It is perhaps inevitable that as employers promote a more inclusive workplace, the scope for conflict between members of different groups will increase. The challenge for employers is how to balance competing rights and show tolerance, while at the same time promoting equality. In most cases employers will try to accommodate different views.
Tolerance means respecting the right of an individual to hold a belief that may be contrary to the values of an organisation. When it comes to belief and workplace behaviour, employers must not focus on the belief itself, but rather the manifestation of the belief, in other words the way the employee behaves or refuses to behave because of their belief.
What becomes clear from the case below is that where the manifestation of a belief offends the dignity of others and conflicts with the fundamental rights of others, then an employer is able to say what behaviour is unacceptable in a place of work. Health and safety can be another reason for placing limitations on the freedom to manifest religion at work.
The latest case arises from trans rights and the importance of using the correct pronoun. While the case exposes opinions which will be unpalatable to many, another perspective can be offered: it shows how far society has come in the treatment of trans individuals; the rights to which they are entitled and the importance of language.
In Mackereth v Department of Work and Pensions (DWP) a Christian doctor unsuccessfully argued that his employer’s behaviour towards him after he refused to address a transgender person by their chosen pronoun amounted to discrimination on the grounds of his religious belief.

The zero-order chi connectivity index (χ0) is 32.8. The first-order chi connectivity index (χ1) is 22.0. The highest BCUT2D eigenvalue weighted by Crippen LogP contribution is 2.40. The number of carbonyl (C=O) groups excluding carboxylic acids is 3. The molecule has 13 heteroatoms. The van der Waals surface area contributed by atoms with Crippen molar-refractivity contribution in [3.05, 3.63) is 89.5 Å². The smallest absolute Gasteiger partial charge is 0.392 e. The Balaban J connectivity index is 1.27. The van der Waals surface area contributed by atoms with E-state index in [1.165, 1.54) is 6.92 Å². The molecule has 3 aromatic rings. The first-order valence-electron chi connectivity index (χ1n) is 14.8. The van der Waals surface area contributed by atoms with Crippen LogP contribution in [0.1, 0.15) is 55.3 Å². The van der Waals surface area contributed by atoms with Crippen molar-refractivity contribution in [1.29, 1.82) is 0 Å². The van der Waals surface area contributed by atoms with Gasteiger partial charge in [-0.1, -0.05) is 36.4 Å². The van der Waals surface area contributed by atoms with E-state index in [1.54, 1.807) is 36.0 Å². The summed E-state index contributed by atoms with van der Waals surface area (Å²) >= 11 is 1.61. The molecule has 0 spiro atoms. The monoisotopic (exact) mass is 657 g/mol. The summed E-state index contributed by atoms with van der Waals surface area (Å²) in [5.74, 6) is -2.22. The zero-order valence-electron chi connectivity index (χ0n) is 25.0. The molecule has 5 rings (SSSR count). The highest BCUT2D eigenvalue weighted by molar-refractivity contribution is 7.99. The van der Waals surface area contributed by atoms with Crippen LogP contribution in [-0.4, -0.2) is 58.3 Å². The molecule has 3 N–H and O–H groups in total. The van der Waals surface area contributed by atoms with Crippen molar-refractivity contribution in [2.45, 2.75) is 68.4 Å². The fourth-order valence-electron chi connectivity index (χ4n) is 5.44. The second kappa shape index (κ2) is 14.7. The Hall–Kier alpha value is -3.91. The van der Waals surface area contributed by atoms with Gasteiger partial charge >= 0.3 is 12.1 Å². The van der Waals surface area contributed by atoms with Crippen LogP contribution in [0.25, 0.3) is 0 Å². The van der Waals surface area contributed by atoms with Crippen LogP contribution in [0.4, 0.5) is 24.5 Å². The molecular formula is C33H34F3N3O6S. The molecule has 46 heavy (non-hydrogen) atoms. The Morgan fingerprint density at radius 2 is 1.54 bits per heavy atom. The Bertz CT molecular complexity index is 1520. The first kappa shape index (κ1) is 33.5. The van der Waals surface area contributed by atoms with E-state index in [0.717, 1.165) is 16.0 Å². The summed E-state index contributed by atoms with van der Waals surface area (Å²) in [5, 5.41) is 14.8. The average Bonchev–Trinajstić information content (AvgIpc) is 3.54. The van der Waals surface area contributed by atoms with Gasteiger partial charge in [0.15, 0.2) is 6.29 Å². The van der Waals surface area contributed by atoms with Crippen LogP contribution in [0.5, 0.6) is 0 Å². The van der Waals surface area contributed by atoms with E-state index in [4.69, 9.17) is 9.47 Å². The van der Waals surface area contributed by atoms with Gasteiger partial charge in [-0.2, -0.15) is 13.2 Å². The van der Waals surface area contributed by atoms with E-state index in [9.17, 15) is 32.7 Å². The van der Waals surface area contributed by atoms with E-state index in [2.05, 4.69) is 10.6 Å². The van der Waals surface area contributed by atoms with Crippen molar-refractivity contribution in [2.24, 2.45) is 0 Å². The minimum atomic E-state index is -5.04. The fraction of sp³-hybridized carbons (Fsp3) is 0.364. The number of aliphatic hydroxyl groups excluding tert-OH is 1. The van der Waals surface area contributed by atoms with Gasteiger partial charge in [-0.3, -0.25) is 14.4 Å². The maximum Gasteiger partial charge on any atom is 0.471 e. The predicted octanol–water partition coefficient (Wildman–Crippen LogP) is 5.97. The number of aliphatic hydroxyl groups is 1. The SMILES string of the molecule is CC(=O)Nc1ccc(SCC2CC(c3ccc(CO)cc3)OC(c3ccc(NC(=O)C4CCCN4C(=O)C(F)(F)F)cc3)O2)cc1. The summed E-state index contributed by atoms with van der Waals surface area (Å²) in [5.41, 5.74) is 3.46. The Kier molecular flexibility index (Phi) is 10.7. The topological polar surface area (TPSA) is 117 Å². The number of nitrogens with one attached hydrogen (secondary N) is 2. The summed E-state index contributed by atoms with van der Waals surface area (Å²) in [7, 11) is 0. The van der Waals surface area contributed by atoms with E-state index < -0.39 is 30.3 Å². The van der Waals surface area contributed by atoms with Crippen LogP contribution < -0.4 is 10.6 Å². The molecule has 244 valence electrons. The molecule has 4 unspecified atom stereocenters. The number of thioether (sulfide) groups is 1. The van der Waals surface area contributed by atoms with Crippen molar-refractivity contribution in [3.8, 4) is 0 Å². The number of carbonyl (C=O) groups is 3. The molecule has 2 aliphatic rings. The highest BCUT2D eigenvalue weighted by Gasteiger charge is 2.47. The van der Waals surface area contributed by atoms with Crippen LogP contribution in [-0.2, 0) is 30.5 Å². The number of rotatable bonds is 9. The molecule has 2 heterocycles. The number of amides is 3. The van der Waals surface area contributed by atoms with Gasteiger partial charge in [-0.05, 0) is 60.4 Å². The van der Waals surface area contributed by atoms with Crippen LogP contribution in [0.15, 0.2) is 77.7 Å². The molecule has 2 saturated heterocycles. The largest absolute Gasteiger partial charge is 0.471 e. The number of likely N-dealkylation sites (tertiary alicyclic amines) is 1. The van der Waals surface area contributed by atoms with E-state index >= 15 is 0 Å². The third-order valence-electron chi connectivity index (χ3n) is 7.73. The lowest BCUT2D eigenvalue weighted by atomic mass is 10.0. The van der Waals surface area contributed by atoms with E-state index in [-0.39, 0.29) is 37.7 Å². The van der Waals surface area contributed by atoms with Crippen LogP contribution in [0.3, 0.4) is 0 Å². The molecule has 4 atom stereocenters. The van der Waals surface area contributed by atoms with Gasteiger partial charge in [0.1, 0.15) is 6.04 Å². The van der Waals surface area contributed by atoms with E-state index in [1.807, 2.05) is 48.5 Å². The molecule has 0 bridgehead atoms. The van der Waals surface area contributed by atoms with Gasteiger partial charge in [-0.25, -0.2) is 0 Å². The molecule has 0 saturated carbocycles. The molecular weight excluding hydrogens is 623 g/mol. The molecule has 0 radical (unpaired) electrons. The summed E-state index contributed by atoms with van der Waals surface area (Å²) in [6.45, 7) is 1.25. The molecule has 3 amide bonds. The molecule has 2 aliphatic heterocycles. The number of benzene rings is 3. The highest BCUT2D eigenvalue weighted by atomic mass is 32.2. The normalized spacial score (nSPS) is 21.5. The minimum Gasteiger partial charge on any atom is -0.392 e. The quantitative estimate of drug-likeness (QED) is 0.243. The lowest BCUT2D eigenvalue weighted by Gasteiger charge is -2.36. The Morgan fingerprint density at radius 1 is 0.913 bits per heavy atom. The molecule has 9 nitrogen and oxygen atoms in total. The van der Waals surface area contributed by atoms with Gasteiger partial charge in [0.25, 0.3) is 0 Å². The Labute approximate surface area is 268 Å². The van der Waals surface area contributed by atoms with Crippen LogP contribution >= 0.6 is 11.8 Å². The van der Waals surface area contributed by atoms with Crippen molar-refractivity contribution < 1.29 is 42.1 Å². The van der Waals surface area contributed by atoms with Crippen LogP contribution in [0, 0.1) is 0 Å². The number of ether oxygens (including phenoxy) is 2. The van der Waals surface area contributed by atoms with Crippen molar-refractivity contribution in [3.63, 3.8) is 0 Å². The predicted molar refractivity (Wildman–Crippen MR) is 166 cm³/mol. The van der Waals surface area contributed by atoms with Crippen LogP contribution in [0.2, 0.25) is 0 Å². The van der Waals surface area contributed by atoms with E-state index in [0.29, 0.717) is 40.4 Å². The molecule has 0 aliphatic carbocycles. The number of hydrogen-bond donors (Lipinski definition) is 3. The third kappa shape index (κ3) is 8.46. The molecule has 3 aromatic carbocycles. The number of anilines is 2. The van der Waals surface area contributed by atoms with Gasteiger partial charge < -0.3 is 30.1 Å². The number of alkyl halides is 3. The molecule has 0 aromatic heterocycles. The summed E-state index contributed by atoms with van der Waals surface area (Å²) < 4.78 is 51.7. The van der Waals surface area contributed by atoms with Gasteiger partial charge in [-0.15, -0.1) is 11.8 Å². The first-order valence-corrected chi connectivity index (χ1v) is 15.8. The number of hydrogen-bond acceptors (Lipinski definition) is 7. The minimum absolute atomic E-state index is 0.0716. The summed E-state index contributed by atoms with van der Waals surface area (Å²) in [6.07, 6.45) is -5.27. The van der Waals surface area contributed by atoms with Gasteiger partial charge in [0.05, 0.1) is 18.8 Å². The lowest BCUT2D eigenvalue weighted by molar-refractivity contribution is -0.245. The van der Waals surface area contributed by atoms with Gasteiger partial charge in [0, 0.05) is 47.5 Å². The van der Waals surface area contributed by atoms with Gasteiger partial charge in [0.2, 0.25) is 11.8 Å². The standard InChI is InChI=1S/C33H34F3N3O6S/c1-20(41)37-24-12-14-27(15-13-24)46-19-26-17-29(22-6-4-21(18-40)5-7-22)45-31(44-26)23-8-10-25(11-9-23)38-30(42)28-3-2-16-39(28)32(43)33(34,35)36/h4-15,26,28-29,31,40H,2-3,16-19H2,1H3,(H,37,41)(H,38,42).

Dr Mackereth was employed as a health and disabilities assessor, engaged through a third party to provide services to the DWP. Mackereth said he would not be able to address a transgender patient by their chosen pronoun because he did not believe that gender could be fluid. Although alternative options were considered, Mackereth’s opinions ultimately led to the end of the relationship. He claimed discrimination, explaining:
- God created man and woman in his image;
- that it was not possible for a person to change gender, and
- he was a conscientious objector to what he called ‘transgenderism’.
He argued all three of these beliefs were a ‘sub-set’ of his Christian beliefs and should be protected. His employers argued that these views were intolerant and in breach of the dignity of transgender people.
Mackereth acknowledged that refusing to address a transgender person by their chosen pronoun could cause offence and potentially breach the Equality Act 2010.
While the tribunal said there was no dispute that Christianity could fall within the Equality Act, and there was no doubt his beliefs were genuinely held, all three of his beliefs were not protected in law. They explained that before a belief can be protected in law, it must comply with a number of tests set out in Grainger plc v Nicholson (2009), which include a requirement that the belief should not be incompatible with human dignity, and not conflict with the fundamental rights of others. Here they conflicted with the rights of transgender individuals.
While this case was about whether an aspect of a person’s belief was protected in law, it is also a good prompt to reflect on the increasingly important area of trans employees. If your organisation does not have a policy to support trans employees or include trans awareness as part of your equality training, then it should be on your agenda.
Val Dougan is a professional support lawyer in the employment team at CMS